"The cultivation, development, & pursuit of those very same qualities: to this extent, Bharadvaja, there is the final attainment of the truth. To this extent one finally attains the truth. I describe this as the final attainment of the truth."
    http://www.accesstoinsight.org/tipitaka ... .than.html
    "I don't envision a single thing that, when developed & cultivated, leads to such great benefit as the mind. The mind, when developed & cultivated, leads to great benefit."

    "I don't envision a single thing that, when undeveloped & uncultivated, brings about such suffering & stress as the mind. The mind, when undeveloped & uncultivated, brings about suffering & stress."
    User avatar
    polarbuddha101
     
    Posts: 814
    Joined: Mon Apr 16, 2012 7:39 am
    Location: California

    Re: How does one become "a person of integrity"?

    Postby Bhikkhu Pesala » Wed Dec 19, 2012 6:21 am

    See also the Sappurisa Sutta and the Asappurisa Sutta.
    AIM WebsitePāli FontsIn This Very LifeBuddhist ChroniclesSoftware (Upasampadā: 24th June, 1979)
    User avatar
    Bhikkhu Pesala
     
    Posts: 2006
    Joined: Thu Jan 29, 2009 8:17 pm

    Re: How does one become "a person of integrity"?

    Postby daverupa » Wed Dec 19, 2012 12:10 pm

    SN 3.11:

    "...It is by living together with someone, great king, that his virtue is to be known, and that after a long time, not after a short time; by one who is attentive, not by one who is inattentive; by one who is wise, not by a dullard."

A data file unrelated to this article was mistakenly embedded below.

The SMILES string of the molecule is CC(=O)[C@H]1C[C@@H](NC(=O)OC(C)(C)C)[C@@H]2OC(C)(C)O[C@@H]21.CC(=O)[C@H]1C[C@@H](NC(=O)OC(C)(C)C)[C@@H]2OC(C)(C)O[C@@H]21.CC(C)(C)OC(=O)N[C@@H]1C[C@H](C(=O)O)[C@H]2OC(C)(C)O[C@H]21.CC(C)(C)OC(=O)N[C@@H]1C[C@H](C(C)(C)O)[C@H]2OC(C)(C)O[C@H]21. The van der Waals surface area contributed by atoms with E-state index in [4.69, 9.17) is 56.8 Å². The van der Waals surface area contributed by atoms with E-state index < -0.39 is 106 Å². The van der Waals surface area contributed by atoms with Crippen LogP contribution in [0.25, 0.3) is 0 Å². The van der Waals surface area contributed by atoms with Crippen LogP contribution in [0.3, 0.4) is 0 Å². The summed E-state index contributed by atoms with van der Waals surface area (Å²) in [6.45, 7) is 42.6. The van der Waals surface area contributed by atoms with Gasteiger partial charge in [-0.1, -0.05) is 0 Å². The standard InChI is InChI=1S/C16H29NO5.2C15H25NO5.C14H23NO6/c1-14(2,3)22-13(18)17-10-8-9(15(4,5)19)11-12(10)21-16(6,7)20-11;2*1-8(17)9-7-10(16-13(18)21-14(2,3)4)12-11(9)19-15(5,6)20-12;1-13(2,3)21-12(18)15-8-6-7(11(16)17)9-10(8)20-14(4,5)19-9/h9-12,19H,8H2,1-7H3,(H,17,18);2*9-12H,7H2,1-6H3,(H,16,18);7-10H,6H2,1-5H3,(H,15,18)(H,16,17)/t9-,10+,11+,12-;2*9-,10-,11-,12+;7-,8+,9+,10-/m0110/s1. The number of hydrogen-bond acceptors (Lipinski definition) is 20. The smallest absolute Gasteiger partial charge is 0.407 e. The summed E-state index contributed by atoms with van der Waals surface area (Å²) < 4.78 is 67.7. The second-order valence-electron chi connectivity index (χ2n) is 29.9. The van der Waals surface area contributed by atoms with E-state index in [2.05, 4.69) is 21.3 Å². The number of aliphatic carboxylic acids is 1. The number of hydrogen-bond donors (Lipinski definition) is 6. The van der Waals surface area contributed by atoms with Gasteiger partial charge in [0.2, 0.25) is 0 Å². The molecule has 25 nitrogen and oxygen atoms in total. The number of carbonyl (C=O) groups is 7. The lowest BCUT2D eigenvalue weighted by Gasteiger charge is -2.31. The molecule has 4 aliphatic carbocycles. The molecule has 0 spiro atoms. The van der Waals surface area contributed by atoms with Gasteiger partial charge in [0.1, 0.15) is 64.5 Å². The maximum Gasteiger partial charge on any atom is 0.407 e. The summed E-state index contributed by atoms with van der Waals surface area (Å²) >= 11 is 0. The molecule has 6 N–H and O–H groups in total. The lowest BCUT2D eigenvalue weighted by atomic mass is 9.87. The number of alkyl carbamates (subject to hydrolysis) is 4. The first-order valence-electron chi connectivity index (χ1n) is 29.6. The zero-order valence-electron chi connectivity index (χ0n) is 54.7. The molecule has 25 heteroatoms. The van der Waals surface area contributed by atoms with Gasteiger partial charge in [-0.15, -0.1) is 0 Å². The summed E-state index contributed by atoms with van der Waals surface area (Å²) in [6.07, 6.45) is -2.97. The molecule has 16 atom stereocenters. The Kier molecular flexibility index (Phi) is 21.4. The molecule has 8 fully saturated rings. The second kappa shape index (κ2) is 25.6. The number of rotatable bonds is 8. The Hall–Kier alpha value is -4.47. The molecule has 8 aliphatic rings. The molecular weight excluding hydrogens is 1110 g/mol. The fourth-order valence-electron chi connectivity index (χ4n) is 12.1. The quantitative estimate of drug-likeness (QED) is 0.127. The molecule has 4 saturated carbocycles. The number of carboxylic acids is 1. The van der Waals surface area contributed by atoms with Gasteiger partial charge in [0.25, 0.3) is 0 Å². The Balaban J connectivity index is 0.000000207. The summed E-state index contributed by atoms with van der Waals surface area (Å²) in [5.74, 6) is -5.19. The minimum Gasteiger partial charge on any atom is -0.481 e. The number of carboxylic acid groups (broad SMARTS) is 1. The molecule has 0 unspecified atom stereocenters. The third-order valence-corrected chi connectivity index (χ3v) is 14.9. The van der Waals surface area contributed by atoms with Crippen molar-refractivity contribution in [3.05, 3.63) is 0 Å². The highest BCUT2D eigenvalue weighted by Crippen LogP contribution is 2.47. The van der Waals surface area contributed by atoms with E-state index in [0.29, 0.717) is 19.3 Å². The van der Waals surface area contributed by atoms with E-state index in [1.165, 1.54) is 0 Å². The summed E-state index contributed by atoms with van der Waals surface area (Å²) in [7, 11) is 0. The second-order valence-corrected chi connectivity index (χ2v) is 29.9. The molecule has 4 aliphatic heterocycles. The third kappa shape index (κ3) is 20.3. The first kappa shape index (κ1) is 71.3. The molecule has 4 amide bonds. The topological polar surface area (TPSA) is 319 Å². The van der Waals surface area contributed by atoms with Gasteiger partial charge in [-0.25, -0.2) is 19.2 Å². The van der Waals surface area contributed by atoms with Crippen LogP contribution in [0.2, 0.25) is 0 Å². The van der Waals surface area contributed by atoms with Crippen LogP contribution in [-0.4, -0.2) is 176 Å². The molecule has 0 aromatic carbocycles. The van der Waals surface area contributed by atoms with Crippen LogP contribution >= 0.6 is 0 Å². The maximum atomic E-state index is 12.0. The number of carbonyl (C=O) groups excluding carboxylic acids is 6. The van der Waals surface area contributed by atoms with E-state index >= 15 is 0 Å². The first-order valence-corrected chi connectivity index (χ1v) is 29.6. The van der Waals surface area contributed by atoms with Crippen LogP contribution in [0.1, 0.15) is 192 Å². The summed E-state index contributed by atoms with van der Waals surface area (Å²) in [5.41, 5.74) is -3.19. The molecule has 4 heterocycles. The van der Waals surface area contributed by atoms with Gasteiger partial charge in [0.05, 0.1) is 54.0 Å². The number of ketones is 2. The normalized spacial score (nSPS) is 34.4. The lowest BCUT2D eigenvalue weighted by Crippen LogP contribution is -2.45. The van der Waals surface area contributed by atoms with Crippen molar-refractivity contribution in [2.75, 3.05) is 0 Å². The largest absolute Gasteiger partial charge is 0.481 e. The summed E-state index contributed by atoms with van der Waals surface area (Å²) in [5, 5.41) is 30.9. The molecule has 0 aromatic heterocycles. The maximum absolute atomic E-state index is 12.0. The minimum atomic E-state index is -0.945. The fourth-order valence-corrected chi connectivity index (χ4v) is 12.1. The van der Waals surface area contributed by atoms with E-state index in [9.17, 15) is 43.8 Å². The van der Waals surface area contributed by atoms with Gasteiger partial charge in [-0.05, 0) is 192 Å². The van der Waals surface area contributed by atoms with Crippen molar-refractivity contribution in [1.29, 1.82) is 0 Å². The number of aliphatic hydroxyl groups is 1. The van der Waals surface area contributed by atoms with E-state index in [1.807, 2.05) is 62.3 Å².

(The pattern repeats for:

    It is by dealing with someone --> honesty is to be known
    ...In adversities --> fortitude...
    ...In discussion --> wisdom...)
      "And how is it, bhikkhus, that by protecting oneself one protects others? By the pursuit, development, and cultivation of the four establishments of mindfulness. It is in such a way that by protecting oneself one protects others.

      "And how is it, bhikkhus, that by protecting others one protects oneself? By patience, harmlessness, goodwill, and sympathy. It is in such a way that by protecting others one protects oneself.
    - Sedaka Sutta [SN 47.19]
    User avatar
    daverupa
     
    Posts: 4118
    Joined: Mon Jan 31, 2011 6:58 pm

    Re: How does one become "a person of integrity"?

    Postby Tom » Wed Dec 19, 2012 2:49 pm

    daverupa wrote:SN 3.11:

    "...It is by living together with someone, great king, that his virtue is to be known, and that after a long time, not after a short time; by one who is attentive, not by one who is inattentive; by one who is wise, not by a dullard."

    (The pattern repeats for:

    It is by dealing with someone --> honesty is to be known
    ...In adversities --> fortitude...
    ...In discussion --> wisdom...)


    If this is the case, then how does one become wise and attentive?
    Tom
     
    Posts: 124
    Joined: Sat Aug 04, 2012 9:50 pm

    Re: How does one become "a person of integrity"?

    Postby daverupa » Wed Dec 19, 2012 4:37 pm

    ccharles wrote:how does one become wise and attentive?


    AN 8.2 wrote:"Monks, these eight causes, these eight requisite conditions lead to the acquiring of the as-yet-unacquired discernment that is basic to the holy life, and to the increase, plenitude, development, & culmination of that which has already been acquired. Which eight?...


    & attentiveness is yoniso manasikara. (It's possible the word 'attentive' here is actually samāhito - I don't know Pali at all well - but this would invoke samadhi, which is strongly related anyway, I think.)
      "And how is it, bhikkhus, that by protecting oneself one protects others? By the pursuit, development, and cultivation of the four establishments of mindfulness. It is in such a way that by protecting oneself one protects others.

      "And how is it, bhikkhus, that by protecting others one protects oneself? By patience, harmlessness, goodwill, and sympathy. It is in such a way that by protecting others one protects oneself.
    - Sedaka Sutta [SN 47.19]
    User avatar
    daverupa
     
    Posts: 4118
    Joined: Mon Jan 31, 2011 6:58 pm


    Return to General Theravāda discussion

    Who is online

    Users browsing this forum: Exabot [Bot] and 6 guests